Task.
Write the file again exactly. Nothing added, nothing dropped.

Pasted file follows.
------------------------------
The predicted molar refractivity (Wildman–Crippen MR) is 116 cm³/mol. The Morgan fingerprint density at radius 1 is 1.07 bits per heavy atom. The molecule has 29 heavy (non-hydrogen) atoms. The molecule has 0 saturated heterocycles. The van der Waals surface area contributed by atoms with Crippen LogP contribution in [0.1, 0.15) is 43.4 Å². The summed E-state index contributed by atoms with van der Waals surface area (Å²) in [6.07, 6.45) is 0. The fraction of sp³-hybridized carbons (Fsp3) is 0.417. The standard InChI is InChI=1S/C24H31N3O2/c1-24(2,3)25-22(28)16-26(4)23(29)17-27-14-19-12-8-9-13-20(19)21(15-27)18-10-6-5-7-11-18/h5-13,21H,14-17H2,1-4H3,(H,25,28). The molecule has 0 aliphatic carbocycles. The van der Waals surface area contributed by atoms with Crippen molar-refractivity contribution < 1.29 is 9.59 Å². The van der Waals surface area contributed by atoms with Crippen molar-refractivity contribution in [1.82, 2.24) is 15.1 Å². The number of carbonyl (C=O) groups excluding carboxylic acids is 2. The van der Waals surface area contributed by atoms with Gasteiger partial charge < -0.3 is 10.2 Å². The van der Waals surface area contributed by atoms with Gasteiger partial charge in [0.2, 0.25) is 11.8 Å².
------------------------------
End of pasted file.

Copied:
The predicted molar refractivity (Wildman–Crippen MR) is 116 cm³/mol. The Morgan fingerprint density at radius 1 is 1.07 bits per heavy atom. The molecule has 29 heavy (non-hydrogen) atoms. The molecule has 0 saturated heterocycles. The van der Waals surface area contributed by atoms with Crippen LogP contribution in [0.1, 0.15) is 43.4 Å². The summed E-state index contributed by atoms with van der Waals surface area (Å²) in [6.07, 6.45) is 0. The fraction of sp³-hybridized carbons (Fsp3) is 0.417. The standard InChI is InChI=1S/C24H31N3O2/c1-24(2,3)25-22(28)16-26(4)23(29)17-27-14-19-12-8-9-13-20(19)21(15-27)18-10-6-5-7-11-18/h5-13,21H,14-17H2,1-4H3,(H,25,28). The molecule has 0 aliphatic carbocycles. The van der Waals surface area contributed by atoms with Crippen molar-refractivity contribution < 1.29 is 9.59 Å². The van der Waals surface area contributed by atoms with Crippen molar-refractivity contribution in [1.82, 2.24) is 15.1 Å². The number of carbonyl (C=O) groups excluding carboxylic acids is 2. The van der Waals surface area contributed by atoms with Gasteiger partial charge < -0.3 is 10.2 Å². The van der Waals surface area contributed by atoms with Gasteiger partial charge in [0.2, 0.25) is 11.8 Å².